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[FPGA] Tick Wait vs Discrete Delay not adding up


Foreshadow20 wrote:

How can I know what the code is running at? I assume that it is based on the derived 80MHz that is shown in the project. How does 9 X 512 get aprox 410usec?


The clock period is not the same as the while loop period, unless you use a single-cycle timed loop as others have suggested. When you use a normal while loop, you're allowing the compiler to determine how many clock cycles each loop cycle requires.

 

ToeCutter and crossrulz already explained that your while loop takes 7 cycles (of the 80Mhz clock) per iteration, which results in the math making sense.

 

You are also potentially making your output signal less smooth than the input. I don't know how many clock cycles are required on your hardware to sample an analog input and to write an analog output, but if your loop runs slower than that, then you are introducing stair-steps into your signal where it holds the same output for longer than necessary. This is the problem with your "intended implementation" - it reads one sample, immediately writes that same value out, then waits 404 ticks before repeating. During that wait, no new data is read and the output stays constant.

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You are reading in a signal from a device via ADC and then want to output a time-delayed signal where the overall delay is 6 us, right?  So your FPGA is simply a programmable delay circuit in this case? Have I understood this correctly?

 

We want both signals to be synchronized without any offset. So the total offset of the generated sine should be 410us or so i order to be synchronized. But how is 9*512 giving us that synchronization? There's something missing in the calculations. 

 

 

 

 

 

 

This is what I get when I check the Top-Level Clock. So everything runs at 40MHz clock?

 

If this is right, then 9*512*(1/40MHz) is 115.2us, still ~300us away from the synchronized signal.

Project Clock.png

 

 

Try outputting your AI [...] Looking at the result on an oscilloscope will give you the rate.

We cannot modify the code. We want to know why its working with the 9*512 discrete delays.
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(9*512+7) * (1/40MHz) = 115.375us still far from the ~410us that would be needed. Where is the 300us coming from? Did LabVIEW FPGA decided to run the loop at another clock sample.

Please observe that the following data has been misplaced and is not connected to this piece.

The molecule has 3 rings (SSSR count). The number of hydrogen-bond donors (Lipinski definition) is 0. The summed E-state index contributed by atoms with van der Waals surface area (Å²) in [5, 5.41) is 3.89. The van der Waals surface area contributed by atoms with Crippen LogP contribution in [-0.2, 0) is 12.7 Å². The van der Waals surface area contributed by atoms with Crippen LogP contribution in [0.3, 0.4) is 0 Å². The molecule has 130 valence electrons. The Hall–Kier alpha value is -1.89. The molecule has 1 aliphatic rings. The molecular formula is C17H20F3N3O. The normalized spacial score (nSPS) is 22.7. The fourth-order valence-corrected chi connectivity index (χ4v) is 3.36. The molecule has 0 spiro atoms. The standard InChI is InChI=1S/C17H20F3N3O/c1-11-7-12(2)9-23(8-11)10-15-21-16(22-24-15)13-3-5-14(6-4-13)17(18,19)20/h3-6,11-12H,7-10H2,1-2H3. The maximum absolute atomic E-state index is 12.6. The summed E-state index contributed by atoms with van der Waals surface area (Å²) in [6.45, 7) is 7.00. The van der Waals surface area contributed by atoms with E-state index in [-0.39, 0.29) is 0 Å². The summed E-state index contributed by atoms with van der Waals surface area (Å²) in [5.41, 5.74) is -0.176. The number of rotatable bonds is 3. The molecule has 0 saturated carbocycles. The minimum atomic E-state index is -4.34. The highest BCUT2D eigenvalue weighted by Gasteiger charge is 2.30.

Forget the 404 ticks, I can't modify the original post to remove it from my picture. The 404 ticks was the implementation before it got fixed with the 9*512 discrete delays.

 

But why is it working with only 9*512???

 

Thanks

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Offset2.png

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@Foreshadow20 wrote:

(9*512+7) * (1/40MHz) = 115.375us still far from the ~410us that would be needed. Where is the 300us coming from? Did LabVIEW FPGA decided to run the loop at another clock sample.


Again, as ToeCutter wrote, the correct math is 9*512 delays * 7 clock cycles/delay (not +7) = 32556 clock cycles. Each clock cycle is 1/80Mhz, 32556/80000000 = 0.00040695 seconds, or 406.95us, which is very close to your target 410. The important thing to note here is that every iteration of the while loop is 7 cycles of the 80mhz clock. A while loop does NOT execute in a single clock cycle; that's what the single-cycle timed loop is for.

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Thanks to  and ToeCutter

 

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Two questions. Did we ever resolve the 40 vs 80 top level clock? Can you show me how you got 7 ticks per while loop. It's clearly correct but I'd love to see which functions your counting..

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I'm still not sure, but even if it is counted as 40MHz, it still works out to phase it since it becomes synchronised after 2 Sine cycles instead of 1.

 

What still boggles my mind is that the loop would be counted for each discrete delay... Why is LabVIEW FPGA discrete delays so badly programmed? It must be a nightmare to delay logic doors in LabVIEW.

 

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Foreshadow20 wrote:

What still boggles my mind is that the loop would be counted for each discrete delay... Why is LabVIEW FPGA discrete delays so badly programmed? It must be a nightmare to delay logic doors in LabVIEW.


Sorry, I don't understand this comment at all. The delay is simply a shift register (or a series of them) - basically a queue where each loop cycle you remove the oldest element from the front and add a new one at the end. What did you expect this to do? Even though LabVIEW makes it easy, you're still programming an FPGA (direct to hardware) with limited resources.

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@Oligarlicky wrote:

Two questions. Did we ever resolve the 40 vs 80 top level clock? Can you show me how you got 7 ticks per while loop. It's clearly correct but I'd love to see which functions your counting..


 


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